began diving in the keys. As human population and businesses began to 
prolificate it seemed logical that coral diseases were related to 
population growth. Because of that supposed connection I put together a 
research group and began installing monitoring wells both on land and 
under water on the premise that sewage from septic tanks and shallow 
disposal wells were the sources for something (we did not know what) 
that sickened Corals and /Diadema/. While learning everything we could 
about Keys ground water and its movement We also began to learn about 
similar problems throughout the Caribbean. Coral reef demise soon became 
an even larger mystery. Everyone seemed to have their own theory about 
the cause of coral demise. Rising water temperature had not yet been 
suggested and admittedly systematic temperature monitoring did not yet 
exist. Cold fronts and cold water was clearly killing nearshore corals. 
Harold Hudson started a wide spread temperature monitoring program when 
he joined the Marine Sanctuary and modern temperature monitoring devices 
became available.

One day I saw an article about African Dust. It was an article about Dr. 
joe Prospero who had begun to monitor atmospheric dust on the Island of 
Barbados in the eastern Caribbean. He had begun the study in 1965 
looking for dust from outer space. What he found instead was red/brown 
soil dust that many called Saharan dust. I had known Joe and his work 
back then and considered it a purely academic project. Later I had an 
experience with dust in the Keys while on vacation in the summer of 
1973. I could hardly see land while offshore in my boat. I did not know 
what it was. Joes dust graph graph in the article showed dust had 
increased that year in his dust trap out in Barbados. I next read about 
Charles Darwin?s experience with dust landing on the Beagle during his 
famous voyage. It had sickened many of the ship?s crew*. At this point I 
will skip a few years forward because this is a long much more involved 
story which is described in my Memoir, ?Boot Strap Geologist.? *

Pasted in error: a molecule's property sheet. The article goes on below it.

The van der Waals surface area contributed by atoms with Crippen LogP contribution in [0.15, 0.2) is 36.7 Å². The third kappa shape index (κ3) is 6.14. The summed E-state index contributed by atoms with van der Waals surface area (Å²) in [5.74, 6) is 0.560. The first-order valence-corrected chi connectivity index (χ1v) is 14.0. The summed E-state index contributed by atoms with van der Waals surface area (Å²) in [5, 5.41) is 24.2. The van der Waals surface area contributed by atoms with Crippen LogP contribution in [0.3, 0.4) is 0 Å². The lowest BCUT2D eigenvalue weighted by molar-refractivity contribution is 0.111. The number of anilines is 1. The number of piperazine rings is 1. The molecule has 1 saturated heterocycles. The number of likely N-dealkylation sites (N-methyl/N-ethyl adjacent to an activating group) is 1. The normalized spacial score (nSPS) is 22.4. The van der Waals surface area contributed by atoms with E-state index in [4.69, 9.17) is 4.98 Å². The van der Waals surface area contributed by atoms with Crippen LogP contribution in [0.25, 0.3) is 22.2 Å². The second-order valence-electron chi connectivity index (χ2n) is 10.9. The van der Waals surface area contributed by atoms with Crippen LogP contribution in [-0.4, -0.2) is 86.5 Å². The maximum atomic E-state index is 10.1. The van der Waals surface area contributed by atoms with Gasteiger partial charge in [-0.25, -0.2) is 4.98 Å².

As many already know, with initial funding from NASA I was able to put 
together a larger project consisting of a coral biologist, a geochemist, 
and two microbiologists to study what was being carried in African dust. 
There are many publications on the subject. During the study we found 
toxic metals, radioactive elements, pesticides, and around 200 species 
of viable bacteria and fungi (and many more viruses). I learned that 
asthma was rampant in the windward islands where there was no industrial 
activity. Human health was being affected by African dust in those 
islands. Even the military became interested because our microbiologists 
had cultured several live species of /Bacillus species/ in the dust but 
fortunately not /Bacillus anthraces,/ the one that causes anthrax. The 
attack on the World Trade Centers and the anthrax letters that followed 
elevated interest in our research. We were contacted by several other 
agencies. I retired from the USGS in 2006 because strangely the funding 
for our work abruptly ended. Fortunately the USF College of Marine 
Science which was next door adopted me and provided a new office. I did 
not lose interest in dust and its various effects on the environment. 
Because of what is happening today I continue to monitor reef health, 
and the reemergence of /Diadema/ disease that is presently happening 
again in the eastern Caribbean. With the changing climate and drying up 
of lake Chad and other water bodies in the African Sahel, dust storms 
have become more severe. They are now mentioned on the Weather Channel 
and other weather reports. Also there are now many more satellites that 
display images of African dust storms. There were only a few satellites 
back then and their images were not as sharp as todays images. Many more 
agencies are now aware of the possible effects of African dust and dust 
storms have increased in recent years. We are in the middle of dust 
season as I write this post. To my knowledge the health of coral reefs 
has not improved and you can be sure divers are not touching /Diadema./ 
This time their locations and progression through the Caribbean is being 
carefully mapped. You can track it?s progress on a map at, ?Diadema 
Response Network.? This time the disease began up wind and up current in 
the eastern Caribbean but has recently moved down current to the Florida 
Keys. The only good news is there is now a concerted effort to determine 
exactly what microbe/virus or chemical may be causing their demise. Gene